While AIDS is still relatively infrequent among teens, other STIs are epidemic. Many of these diseases and 80 percent of the time, there are no visible symptoms- can be transmitted by areas of the body that are not covered by contraceptive barriers. Human Papilloma Virus (HPV), once very rare, is perhaps the most common STD among teens, infecting 38 percent of sexually active females aged 13-21. Victims may suffer from venereal warts, painful intercourse, or genital cancer. The virus can also cause cancer of the penis. Condoms provide no protection against virus. Chlamydia affects up to 40 percent of sexually active singles; teenage girls are most susceptible. In men, chlamydia can cause infertile sperm; in women, pelvic inflammatory diseases and infection of the fallopian tubes. A single infection in a woman produces a 25 percent chance of infertility; a second infection, a 50 percent chance. Medical research has found that condoms do not significantly reduce the frequency of tubal infection and infertility stemming from this disease. Given, teenagers’ vulnerability to pregnancy despite the use of condoms and the fact that condoms provide inadequate protection against AIDS and no protection against many STDS. It is irresponsible to promote the myth that condoms make sex physically safe.

It does not give unmarried young people compelling ethical reasons to abstain from sexual intercourse until they are ready to commit themselves to another person. Instead students learn that they are being responsible if they use contraception. It does not help students develop the crucial character of quality self-control- the capacity to curb one’s desire and delay gratification. To the extent that sex education, is in any way permissive towards teenage sexual activity, it fosters poor character and feeds into the societal problem of sex-out-of-control. It does not cultivate what young people desperately need if they are to postpone sex; a vision of the solemn, binding commitment between two people in which sex is potentially most meaningful, responsible, and safe (physically and emotionally)- namely, marriage.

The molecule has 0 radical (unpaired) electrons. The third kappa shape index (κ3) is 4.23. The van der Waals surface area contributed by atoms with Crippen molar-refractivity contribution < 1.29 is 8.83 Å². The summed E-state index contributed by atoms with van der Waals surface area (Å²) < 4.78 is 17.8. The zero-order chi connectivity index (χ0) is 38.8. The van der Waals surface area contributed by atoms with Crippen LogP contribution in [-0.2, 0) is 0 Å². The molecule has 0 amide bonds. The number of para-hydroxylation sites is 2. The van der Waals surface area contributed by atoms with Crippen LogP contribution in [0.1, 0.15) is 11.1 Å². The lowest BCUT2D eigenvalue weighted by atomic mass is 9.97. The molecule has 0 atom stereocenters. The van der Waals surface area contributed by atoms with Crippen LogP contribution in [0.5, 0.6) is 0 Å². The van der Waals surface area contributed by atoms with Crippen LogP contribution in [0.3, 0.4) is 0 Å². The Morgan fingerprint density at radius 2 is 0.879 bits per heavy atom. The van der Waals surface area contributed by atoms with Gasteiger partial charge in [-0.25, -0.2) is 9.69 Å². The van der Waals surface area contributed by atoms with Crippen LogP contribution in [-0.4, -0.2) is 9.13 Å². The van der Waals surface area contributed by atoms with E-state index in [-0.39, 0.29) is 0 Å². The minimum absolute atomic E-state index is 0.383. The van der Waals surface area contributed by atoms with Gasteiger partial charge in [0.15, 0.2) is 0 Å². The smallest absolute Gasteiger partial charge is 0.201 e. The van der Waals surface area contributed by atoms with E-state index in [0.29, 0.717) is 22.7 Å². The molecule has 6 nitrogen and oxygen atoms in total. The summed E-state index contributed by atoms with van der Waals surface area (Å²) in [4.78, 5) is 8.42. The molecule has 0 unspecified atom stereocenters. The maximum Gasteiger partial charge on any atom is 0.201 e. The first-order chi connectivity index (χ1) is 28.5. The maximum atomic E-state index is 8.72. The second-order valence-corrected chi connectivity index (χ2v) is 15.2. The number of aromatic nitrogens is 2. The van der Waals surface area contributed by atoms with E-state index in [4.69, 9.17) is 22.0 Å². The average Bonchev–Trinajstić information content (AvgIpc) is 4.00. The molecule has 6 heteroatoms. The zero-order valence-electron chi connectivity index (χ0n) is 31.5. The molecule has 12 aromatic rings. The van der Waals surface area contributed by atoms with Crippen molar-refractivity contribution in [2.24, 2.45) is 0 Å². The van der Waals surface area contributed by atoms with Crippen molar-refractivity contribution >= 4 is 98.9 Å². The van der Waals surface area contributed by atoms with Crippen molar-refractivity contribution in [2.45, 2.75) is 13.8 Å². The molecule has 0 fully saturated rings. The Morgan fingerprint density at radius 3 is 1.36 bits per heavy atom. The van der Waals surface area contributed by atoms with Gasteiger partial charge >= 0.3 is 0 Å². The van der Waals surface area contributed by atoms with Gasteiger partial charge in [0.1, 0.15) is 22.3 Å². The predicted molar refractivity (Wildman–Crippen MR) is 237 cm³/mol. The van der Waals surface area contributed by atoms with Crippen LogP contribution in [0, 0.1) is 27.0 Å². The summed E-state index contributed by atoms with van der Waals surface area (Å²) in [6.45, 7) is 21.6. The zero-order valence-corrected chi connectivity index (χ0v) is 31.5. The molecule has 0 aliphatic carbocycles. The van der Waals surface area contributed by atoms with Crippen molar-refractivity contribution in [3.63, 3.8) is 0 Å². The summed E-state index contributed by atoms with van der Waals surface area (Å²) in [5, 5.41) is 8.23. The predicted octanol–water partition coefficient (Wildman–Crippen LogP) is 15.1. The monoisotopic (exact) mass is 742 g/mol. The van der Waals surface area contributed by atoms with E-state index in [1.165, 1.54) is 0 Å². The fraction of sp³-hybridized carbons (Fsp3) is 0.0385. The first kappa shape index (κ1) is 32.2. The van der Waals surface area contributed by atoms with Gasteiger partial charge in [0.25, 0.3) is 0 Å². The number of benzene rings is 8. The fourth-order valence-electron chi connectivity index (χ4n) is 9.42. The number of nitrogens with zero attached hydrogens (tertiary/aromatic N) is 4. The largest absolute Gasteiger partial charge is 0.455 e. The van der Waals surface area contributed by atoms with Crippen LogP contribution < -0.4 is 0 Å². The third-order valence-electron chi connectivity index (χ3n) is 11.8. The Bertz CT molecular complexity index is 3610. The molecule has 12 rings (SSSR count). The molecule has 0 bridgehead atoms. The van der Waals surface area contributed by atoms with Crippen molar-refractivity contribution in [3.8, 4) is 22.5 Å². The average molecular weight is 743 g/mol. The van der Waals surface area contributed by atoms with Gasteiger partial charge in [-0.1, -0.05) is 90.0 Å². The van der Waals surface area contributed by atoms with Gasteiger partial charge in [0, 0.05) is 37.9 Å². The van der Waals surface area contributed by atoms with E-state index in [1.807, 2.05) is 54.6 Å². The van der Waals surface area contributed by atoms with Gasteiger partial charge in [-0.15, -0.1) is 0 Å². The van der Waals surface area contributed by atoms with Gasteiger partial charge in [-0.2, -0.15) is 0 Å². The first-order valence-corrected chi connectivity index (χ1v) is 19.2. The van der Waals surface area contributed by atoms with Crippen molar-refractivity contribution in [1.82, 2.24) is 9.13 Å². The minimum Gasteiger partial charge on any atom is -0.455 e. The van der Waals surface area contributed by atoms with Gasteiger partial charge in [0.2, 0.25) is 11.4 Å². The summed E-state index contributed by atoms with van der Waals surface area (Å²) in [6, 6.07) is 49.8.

By any ethical, educational, or public health measure, the so-called Comprehensive Sexuality Education has been a failure. As a result, Pro-life NGOs like the Project for Human Development (PHD) through the PHD School Club of Excellence is constantly trying in imbibing in the lives of these young ones the virtue of staying abstinent from sex until marriage, the practice of fidelity in marriage and promoting core ethical values as the basis of good character.